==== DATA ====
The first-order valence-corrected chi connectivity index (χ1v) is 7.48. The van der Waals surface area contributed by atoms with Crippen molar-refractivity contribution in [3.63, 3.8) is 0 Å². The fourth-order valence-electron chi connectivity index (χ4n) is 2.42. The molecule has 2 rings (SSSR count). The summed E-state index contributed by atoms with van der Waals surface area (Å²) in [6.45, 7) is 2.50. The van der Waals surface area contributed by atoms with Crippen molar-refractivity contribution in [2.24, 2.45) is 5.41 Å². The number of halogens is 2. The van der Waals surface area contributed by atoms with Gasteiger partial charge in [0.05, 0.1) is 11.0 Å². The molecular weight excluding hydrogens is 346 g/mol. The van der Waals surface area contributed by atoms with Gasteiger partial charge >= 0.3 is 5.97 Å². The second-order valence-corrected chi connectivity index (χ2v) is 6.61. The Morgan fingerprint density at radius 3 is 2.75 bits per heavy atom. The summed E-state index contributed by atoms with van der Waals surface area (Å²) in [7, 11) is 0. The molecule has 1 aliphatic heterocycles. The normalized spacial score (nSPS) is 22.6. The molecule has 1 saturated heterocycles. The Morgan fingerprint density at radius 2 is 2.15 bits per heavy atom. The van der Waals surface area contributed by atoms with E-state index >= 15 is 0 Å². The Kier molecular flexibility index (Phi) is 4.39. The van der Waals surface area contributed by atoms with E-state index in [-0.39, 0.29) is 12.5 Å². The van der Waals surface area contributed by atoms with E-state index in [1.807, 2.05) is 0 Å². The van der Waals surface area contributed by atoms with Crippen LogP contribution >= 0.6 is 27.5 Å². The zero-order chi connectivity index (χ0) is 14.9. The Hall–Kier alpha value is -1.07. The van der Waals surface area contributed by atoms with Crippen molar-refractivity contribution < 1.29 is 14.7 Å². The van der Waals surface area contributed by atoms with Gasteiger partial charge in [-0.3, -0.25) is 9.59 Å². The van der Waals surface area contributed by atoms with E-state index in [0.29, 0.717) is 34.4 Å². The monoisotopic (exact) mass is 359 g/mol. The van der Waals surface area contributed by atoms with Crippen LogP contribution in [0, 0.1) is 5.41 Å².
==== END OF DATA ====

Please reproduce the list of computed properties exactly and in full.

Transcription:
The first-order valence-corrected chi connectivity index (χ1v) is 7.48. The van der Waals surface area contributed by atoms with Crippen molar-refractivity contribution in [3.63, 3.8) is 0 Å². The fourth-order valence-electron chi connectivity index (χ4n) is 2.42. The molecule has 2 rings (SSSR count). The summed E-state index contributed by atoms with van der Waals surface area (Å²) in [6.45, 7) is 2.50. The van der Waals surface area contributed by atoms with Crippen molar-refractivity contribution in [2.24, 2.45) is 5.41 Å². The number of halogens is 2. The van der Waals surface area contributed by atoms with Gasteiger partial charge in [0.05, 0.1) is 11.0 Å². The molecular weight excluding hydrogens is 346 g/mol. The van der Waals surface area contributed by atoms with Gasteiger partial charge >= 0.3 is 5.97 Å². The second-order valence-corrected chi connectivity index (χ2v) is 6.61. The Morgan fingerprint density at radius 3 is 2.75 bits per heavy atom. The summed E-state index contributed by atoms with van der Waals surface area (Å²) in [7, 11) is 0. The molecule has 1 aliphatic heterocycles. The normalized spacial score (nSPS) is 22.6. The molecule has 1 saturated heterocycles. The Morgan fingerprint density at radius 2 is 2.15 bits per heavy atom. The van der Waals surface area contributed by atoms with E-state index >= 15 is 0 Å². The Kier molecular flexibility index (Phi) is 4.39. The van der Waals surface area contributed by atoms with E-state index in [-0.39, 0.29) is 12.5 Å². The van der Waals surface area contributed by atoms with E-state index in [1.807, 2.05) is 0 Å². The van der Waals surface area contributed by atoms with Crippen LogP contribution >= 0.6 is 27.5 Å². The zero-order chi connectivity index (χ0) is 14.9. The Hall–Kier alpha value is -1.07. The van der Waals surface area contributed by atoms with Crippen molar-refractivity contribution < 1.29 is 14.7 Å². The van der Waals surface area contributed by atoms with Gasteiger partial charge in [-0.3, -0.25) is 9.59 Å². The van der Waals surface area contributed by atoms with E-state index in [0.29, 0.717) is 34.4 Å². The monoisotopic (exact) mass is 359 g/mol. The van der Waals surface area contributed by atoms with Crippen LogP contribution in [0, 0.1) is 5.41 Å².